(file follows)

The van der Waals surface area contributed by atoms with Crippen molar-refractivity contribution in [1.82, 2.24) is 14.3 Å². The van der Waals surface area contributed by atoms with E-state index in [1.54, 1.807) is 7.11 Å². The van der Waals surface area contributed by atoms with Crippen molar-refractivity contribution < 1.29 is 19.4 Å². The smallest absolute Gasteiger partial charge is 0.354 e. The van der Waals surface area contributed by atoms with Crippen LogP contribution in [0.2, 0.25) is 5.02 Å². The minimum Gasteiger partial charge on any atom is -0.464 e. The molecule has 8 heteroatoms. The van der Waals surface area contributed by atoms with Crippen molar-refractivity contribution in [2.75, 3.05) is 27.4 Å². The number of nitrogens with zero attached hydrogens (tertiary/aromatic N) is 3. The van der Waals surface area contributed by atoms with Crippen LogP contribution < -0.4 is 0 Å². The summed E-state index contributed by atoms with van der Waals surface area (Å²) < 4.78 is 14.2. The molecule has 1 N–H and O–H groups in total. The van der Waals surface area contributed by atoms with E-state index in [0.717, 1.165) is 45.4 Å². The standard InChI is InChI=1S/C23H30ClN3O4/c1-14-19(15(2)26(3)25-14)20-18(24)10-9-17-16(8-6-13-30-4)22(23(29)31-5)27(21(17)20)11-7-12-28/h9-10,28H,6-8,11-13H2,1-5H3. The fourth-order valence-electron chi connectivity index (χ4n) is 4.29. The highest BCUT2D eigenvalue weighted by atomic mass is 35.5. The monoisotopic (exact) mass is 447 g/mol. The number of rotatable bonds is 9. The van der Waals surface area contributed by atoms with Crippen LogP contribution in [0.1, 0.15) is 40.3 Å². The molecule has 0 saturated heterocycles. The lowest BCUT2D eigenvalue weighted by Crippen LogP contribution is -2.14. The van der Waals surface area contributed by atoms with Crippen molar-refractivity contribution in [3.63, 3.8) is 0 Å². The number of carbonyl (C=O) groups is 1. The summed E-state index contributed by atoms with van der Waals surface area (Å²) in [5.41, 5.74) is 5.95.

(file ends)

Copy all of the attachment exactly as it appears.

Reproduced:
The van der Waals surface area contributed by atoms with Crippen molar-refractivity contribution in [1.82, 2.24) is 14.3 Å². The van der Waals surface area contributed by atoms with E-state index in [1.54, 1.807) is 7.11 Å². The van der Waals surface area contributed by atoms with Crippen molar-refractivity contribution < 1.29 is 19.4 Å². The smallest absolute Gasteiger partial charge is 0.354 e. The van der Waals surface area contributed by atoms with Crippen LogP contribution in [0.2, 0.25) is 5.02 Å². The minimum Gasteiger partial charge on any atom is -0.464 e. The molecule has 8 heteroatoms. The van der Waals surface area contributed by atoms with Crippen molar-refractivity contribution in [2.75, 3.05) is 27.4 Å². The number of nitrogens with zero attached hydrogens (tertiary/aromatic N) is 3. The van der Waals surface area contributed by atoms with Crippen LogP contribution < -0.4 is 0 Å². The summed E-state index contributed by atoms with van der Waals surface area (Å²) < 4.78 is 14.2. The molecule has 1 N–H and O–H groups in total. The van der Waals surface area contributed by atoms with E-state index in [0.717, 1.165) is 45.4 Å². The standard InChI is InChI=1S/C23H30ClN3O4/c1-14-19(15(2)26(3)25-14)20-18(24)10-9-17-16(8-6-13-30-4)22(23(29)31-5)27(21(17)20)11-7-12-28/h9-10,28H,6-8,11-13H2,1-5H3. The fourth-order valence-electron chi connectivity index (χ4n) is 4.29. The highest BCUT2D eigenvalue weighted by atomic mass is 35.5. The monoisotopic (exact) mass is 447 g/mol. The number of rotatable bonds is 9. The van der Waals surface area contributed by atoms with Crippen LogP contribution in [0.1, 0.15) is 40.3 Å². The molecule has 0 saturated heterocycles. The lowest BCUT2D eigenvalue weighted by Crippen LogP contribution is -2.14. The van der Waals surface area contributed by atoms with Crippen molar-refractivity contribution in [3.63, 3.8) is 0 Å². The number of carbonyl (C=O) groups is 1. The summed E-state index contributed by atoms with van der Waals surface area (Å²) in [5.41, 5.74) is 5.95.